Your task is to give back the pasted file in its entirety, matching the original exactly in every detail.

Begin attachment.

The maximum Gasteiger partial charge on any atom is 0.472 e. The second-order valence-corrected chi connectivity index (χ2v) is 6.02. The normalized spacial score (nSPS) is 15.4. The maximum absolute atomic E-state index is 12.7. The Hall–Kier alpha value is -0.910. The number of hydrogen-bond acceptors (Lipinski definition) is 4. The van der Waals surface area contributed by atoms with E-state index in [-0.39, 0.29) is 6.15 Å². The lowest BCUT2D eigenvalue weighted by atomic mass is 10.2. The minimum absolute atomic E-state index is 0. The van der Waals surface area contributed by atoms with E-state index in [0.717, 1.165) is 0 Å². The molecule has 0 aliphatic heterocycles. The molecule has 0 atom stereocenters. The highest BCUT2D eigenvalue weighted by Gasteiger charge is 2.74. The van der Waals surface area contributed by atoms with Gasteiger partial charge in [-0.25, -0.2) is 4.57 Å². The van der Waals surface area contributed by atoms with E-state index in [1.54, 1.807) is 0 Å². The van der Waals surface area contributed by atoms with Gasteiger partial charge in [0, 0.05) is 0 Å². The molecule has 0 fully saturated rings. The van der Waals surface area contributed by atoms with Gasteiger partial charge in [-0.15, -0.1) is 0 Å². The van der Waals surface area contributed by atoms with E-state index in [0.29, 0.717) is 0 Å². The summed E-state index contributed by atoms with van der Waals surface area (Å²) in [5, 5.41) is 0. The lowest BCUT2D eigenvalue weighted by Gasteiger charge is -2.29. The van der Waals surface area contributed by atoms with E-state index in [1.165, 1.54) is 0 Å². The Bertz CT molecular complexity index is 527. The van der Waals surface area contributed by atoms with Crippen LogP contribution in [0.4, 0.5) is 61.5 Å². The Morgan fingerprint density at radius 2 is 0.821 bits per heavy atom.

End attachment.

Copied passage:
The maximum Gasteiger partial charge on any atom is 0.472 e. The second-order valence-corrected chi connectivity index (χ2v) is 6.02. The normalized spacial score (nSPS) is 15.4. The maximum absolute atomic E-state index is 12.7. The Hall–Kier alpha value is -0.910. The number of hydrogen-bond acceptors (Lipinski definition) is 4. The van der Waals surface area contributed by atoms with E-state index in [-0.39, 0.29) is 6.15 Å². The lowest BCUT2D eigenvalue weighted by atomic mass is 10.2. The minimum absolute atomic E-state index is 0. The van der Waals surface area contributed by atoms with E-state index in [0.717, 1.165) is 0 Å². The molecule has 0 aliphatic heterocycles. The molecule has 0 atom stereocenters. The highest BCUT2D eigenvalue weighted by Gasteiger charge is 2.74. The van der Waals surface area contributed by atoms with Gasteiger partial charge in [-0.25, -0.2) is 4.57 Å². The van der Waals surface area contributed by atoms with E-state index in [1.54, 1.807) is 0 Å². The van der Waals surface area contributed by atoms with Gasteiger partial charge in [0, 0.05) is 0 Å². The molecule has 0 fully saturated rings. The van der Waals surface area contributed by atoms with Gasteiger partial charge in [-0.15, -0.1) is 0 Å². The van der Waals surface area contributed by atoms with E-state index in [0.29, 0.717) is 0 Å². The summed E-state index contributed by atoms with van der Waals surface area (Å²) in [5, 5.41) is 0. The lowest BCUT2D eigenvalue weighted by Gasteiger charge is -2.29. The van der Waals surface area contributed by atoms with E-state index in [1.165, 1.54) is 0 Å². The Bertz CT molecular complexity index is 527. The van der Waals surface area contributed by atoms with Crippen LogP contribution in [0.4, 0.5) is 61.5 Å². The Morgan fingerprint density at radius 2 is 0.821 bits per heavy atom.